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Publication(World Bank, 2023-05-11) World BankThis urbanization review “Connecting the Greater Metropolitan Area of Costa Rica” focuses on the South Corridor, a lagging (sub)region within Costa Rica’s Greater Metropolitan Area (Gran Area Metropolitana, GAM), and the challenges facing the subregion as a result of rapid and unplanned urbanization, including housing, mobility, planning and municipal finance. The aim is to provide a framework for thinking about possible solutions to these challenges, with a view to improving the living conditions of its residents, connecting them to opportunities in the capital city, and addressing barriers to achieving sustainable development. As the analysis focuses on the different dimensions that constitute processes of rapid urbanization and how to manage them, the findings may be relevant for other urban centers and municipalities that may face a similar set of challenges as the South Corridor does.
Publication(World Bank, Lima, 2019-11-24) World BankFaced with the Venezuelan exodus of unprecedented magnitude in recent Latin American and Caribbean history, the main objective of this study is to determine the social, economic and sectoral implications that this phenomenon is having on Peru, in order to inform the public policy agenda with a view to development. The study presents an analysis which characterizes the different dimensions of the Venezuelan migration to Peru: from the trajectory to the country, the institutional reception and response framework, opportunities and challenges for social integration, gender dynamics, and the Venezuelan population’s access to services and insertion into the labor market. The analysis also provides recommendations that seek to contribute to the strengthening of a humane and orderly migration management, and to capitalize on the potential of an adequate integration of the migrant and refugee population in Peru.
Publication(Washington, DC: World Bank, 2018-03) World BankPoverty rates in Guatemala are among the highest in Latin America and the Caribbean, and Guatemala is now the second poorest country in the region, with only post-earthquake Haiti being poorer. Guatemala is an extreme outlier in the region in terms of chronic malnutrition, and almost half of all children in the country suffer from stunting. This report is part of a global initiative to improve the evidence base on the linkages between water supply, sanitation, and hygiene (WASH), human development, and poverty and seeks to understand this paradigm through a careful examination of trends in access to water and sanitation and in corresponding linkages to poverty and health. It also reviews the governance structure and expenditure plans underpinning service delivery in WASH sectors in Guatemala. Finally, the report the challenges facing the water and sanitation sector in Guatemala are significant and will require, among other things, stronger political leadership to successfully reform and regulate the sector, greater focus on rural sanitation, and increased spending and budget execution. One of the key elements of this diagnostics is highlight what conditions led to a struggling WASH sector, particularly in rural areas. Despite a steep increase in water and sanitation coverage in the last 15 years, sanitation coverage is falling far behind drinking water coverage, with the lowest levels of coverage in rural areas affecting predominantly indigenous populations.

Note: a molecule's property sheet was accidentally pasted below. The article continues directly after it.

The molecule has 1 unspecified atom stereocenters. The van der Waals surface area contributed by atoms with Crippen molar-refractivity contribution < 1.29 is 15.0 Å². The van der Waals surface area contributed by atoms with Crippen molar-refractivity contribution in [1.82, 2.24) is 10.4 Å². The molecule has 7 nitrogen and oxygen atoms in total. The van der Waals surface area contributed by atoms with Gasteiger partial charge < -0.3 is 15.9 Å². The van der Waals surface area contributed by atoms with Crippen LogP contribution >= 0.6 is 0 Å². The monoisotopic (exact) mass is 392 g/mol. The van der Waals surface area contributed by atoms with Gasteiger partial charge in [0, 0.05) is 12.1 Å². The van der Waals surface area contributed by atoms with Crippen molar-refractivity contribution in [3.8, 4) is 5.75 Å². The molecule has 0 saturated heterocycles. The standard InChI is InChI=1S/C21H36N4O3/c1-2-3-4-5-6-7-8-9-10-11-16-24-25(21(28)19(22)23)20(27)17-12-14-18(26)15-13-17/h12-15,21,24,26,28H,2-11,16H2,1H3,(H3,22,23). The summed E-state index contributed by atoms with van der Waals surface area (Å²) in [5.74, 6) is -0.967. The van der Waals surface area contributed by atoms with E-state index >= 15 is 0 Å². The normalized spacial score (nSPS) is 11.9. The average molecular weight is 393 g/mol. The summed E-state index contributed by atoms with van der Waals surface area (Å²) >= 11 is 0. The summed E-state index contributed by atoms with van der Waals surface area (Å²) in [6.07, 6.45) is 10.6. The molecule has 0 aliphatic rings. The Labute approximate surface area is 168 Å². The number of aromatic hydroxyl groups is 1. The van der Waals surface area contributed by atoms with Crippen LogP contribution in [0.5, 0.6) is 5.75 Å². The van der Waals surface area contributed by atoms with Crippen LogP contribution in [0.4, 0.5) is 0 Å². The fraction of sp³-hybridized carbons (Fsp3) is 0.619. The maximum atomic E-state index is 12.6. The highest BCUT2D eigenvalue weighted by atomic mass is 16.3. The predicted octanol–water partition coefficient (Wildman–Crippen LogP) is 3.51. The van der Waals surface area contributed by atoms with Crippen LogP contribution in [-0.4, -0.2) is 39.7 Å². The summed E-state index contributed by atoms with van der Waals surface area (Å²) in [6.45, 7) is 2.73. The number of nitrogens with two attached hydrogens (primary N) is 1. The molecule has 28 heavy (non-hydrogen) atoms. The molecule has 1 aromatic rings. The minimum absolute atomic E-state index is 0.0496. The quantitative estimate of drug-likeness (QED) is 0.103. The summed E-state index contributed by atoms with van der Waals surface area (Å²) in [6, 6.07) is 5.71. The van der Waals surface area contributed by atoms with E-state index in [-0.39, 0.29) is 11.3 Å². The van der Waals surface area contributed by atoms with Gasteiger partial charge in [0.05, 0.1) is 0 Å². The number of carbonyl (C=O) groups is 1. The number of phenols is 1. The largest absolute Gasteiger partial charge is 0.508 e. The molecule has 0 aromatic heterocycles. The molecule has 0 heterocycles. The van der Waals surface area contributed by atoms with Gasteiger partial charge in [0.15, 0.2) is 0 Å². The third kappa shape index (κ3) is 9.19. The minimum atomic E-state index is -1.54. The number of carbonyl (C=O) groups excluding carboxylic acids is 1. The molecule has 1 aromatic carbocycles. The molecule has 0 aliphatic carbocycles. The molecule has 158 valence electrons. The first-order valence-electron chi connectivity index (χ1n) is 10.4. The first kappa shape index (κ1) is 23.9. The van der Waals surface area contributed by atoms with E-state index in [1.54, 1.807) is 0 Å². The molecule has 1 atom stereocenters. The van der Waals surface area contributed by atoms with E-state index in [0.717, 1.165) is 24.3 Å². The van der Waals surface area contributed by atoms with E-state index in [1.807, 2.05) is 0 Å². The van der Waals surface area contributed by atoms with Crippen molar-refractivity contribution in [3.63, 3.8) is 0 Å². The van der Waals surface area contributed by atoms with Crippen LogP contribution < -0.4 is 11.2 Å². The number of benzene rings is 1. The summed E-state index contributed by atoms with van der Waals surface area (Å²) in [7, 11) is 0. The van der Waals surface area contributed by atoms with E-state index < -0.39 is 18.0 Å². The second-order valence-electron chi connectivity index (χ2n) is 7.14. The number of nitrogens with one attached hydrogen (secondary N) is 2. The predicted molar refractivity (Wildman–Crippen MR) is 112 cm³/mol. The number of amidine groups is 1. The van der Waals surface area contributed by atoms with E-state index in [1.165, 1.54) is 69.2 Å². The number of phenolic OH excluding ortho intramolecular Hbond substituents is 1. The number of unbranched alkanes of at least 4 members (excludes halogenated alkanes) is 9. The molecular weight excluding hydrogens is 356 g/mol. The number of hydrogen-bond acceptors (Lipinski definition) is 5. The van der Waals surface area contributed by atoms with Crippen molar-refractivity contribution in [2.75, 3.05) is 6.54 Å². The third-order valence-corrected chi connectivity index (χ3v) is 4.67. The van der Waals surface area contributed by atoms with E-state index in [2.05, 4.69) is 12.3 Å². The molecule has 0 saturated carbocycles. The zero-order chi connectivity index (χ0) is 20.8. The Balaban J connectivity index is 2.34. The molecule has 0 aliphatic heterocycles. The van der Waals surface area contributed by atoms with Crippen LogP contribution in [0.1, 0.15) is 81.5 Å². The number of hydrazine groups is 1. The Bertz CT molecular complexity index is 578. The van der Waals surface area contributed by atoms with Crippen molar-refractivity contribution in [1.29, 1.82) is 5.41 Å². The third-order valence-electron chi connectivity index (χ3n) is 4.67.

Publication(World Bank, 2011-01-01) World BankCrime and violence are now a key development issue for Central American countries. In three nations El Salvador, Guatemala, and Honduras crime rates are among the top five in Latin America. This report argues that successful strategies require actions along multiple fronts, combining prevention and criminal justice reform, together with regional approaches in the areas of drug trafficking and firearms. It also argues that interventions should be evidence based, starting with a clear understanding of the risk factors involved and ending with a careful evaluation of how any planned action might affect future options. In addition, the design of national crime reduction plans and the establishment of national cross-sectoral crime commissions are important steps to coordinate the actions of different government branches, ease cross-sectoral collaboration and prioritize resource allocation. Of equal importance is the fact that national plans offer a vehicle for the involvement of civil society organizations, in which much of the expertise in violence prevention and rehabilitation resides. Prevention efforts need to be complemented by effective law enforcement. The required reforms are no longer primarily legislative in nature because all six countries have advanced toward more transparent adversarial criminal procedures. The second-generation reforms should instead help deliver on the promises of previous reforms by: (i) strengthening key institutions and improving the quality and timeliness of the services they provide to citizens; (ii) improving efficiency and effectiveness while respecting due process and human rights; (iii) ensuring accountability and addressing corruption; (iv) increasing inter-agency collaboration; and (v) improving access to justice, especially for poor and disenfranchised groups. Specific interventions reviewed in the report include: information systems and performance indicators as a prerequisite to improve inter-institutional coordination and information sharing mechanisms; an internal overhaul of court administration and case management to create rapid reaction, one-stop shops; the strengthening of entities that provide legal counseling to the poor and to women; and the promotion of alternative dispute-resolution mechanisms and the implementation of community policing programs.